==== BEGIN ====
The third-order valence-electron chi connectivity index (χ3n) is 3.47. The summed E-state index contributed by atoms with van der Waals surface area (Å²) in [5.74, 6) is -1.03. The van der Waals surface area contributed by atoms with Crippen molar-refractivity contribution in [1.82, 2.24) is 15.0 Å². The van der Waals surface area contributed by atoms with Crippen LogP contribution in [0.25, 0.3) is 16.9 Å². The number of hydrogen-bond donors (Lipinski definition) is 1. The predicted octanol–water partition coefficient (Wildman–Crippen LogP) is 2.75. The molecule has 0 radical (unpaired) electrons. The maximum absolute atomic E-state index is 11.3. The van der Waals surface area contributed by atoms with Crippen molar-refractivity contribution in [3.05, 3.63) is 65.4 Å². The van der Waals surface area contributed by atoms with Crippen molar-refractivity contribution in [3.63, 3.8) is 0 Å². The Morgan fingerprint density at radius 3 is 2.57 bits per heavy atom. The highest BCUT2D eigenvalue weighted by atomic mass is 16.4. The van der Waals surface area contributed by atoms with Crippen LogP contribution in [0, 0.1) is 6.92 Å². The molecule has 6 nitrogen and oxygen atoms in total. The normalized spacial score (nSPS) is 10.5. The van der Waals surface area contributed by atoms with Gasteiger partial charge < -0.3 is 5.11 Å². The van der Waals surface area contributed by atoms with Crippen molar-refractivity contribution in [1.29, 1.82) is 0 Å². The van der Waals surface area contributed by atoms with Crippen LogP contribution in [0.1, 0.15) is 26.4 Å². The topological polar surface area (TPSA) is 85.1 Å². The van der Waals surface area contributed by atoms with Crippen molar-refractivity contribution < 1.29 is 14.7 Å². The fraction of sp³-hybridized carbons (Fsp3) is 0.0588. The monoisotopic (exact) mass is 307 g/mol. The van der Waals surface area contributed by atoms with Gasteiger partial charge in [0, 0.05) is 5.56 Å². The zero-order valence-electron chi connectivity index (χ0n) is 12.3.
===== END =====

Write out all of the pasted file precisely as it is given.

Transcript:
The third-order valence-electron chi connectivity index (χ3n) is 3.47. The summed E-state index contributed by atoms with van der Waals surface area (Å²) in [5.74, 6) is -1.03. The van der Waals surface area contributed by atoms with Crippen molar-refractivity contribution in [1.82, 2.24) is 15.0 Å². The van der Waals surface area contributed by atoms with Crippen LogP contribution in [0.25, 0.3) is 16.9 Å². The number of hydrogen-bond donors (Lipinski definition) is 1. The predicted octanol–water partition coefficient (Wildman–Crippen LogP) is 2.75. The molecule has 0 radical (unpaired) electrons. The maximum absolute atomic E-state index is 11.3. The van der Waals surface area contributed by atoms with Crippen molar-refractivity contribution in [3.05, 3.63) is 65.4 Å². The van der Waals surface area contributed by atoms with Crippen molar-refractivity contribution in [3.63, 3.8) is 0 Å². The Morgan fingerprint density at radius 3 is 2.57 bits per heavy atom. The highest BCUT2D eigenvalue weighted by atomic mass is 16.4. The van der Waals surface area contributed by atoms with Crippen LogP contribution in [0, 0.1) is 6.92 Å². The molecule has 6 nitrogen and oxygen atoms in total. The normalized spacial score (nSPS) is 10.5. The van der Waals surface area contributed by atoms with Gasteiger partial charge < -0.3 is 5.11 Å². The van der Waals surface area contributed by atoms with Crippen molar-refractivity contribution in [1.29, 1.82) is 0 Å². The van der Waals surface area contributed by atoms with Crippen LogP contribution in [0.1, 0.15) is 26.4 Å². The topological polar surface area (TPSA) is 85.1 Å². The van der Waals surface area contributed by atoms with Crippen molar-refractivity contribution < 1.29 is 14.7 Å². The fraction of sp³-hybridized carbons (Fsp3) is 0.0588. The monoisotopic (exact) mass is 307 g/mol. The van der Waals surface area contributed by atoms with Gasteiger partial charge in [0, 0.05) is 5.56 Å². The zero-order valence-electron chi connectivity index (χ0n) is 12.3.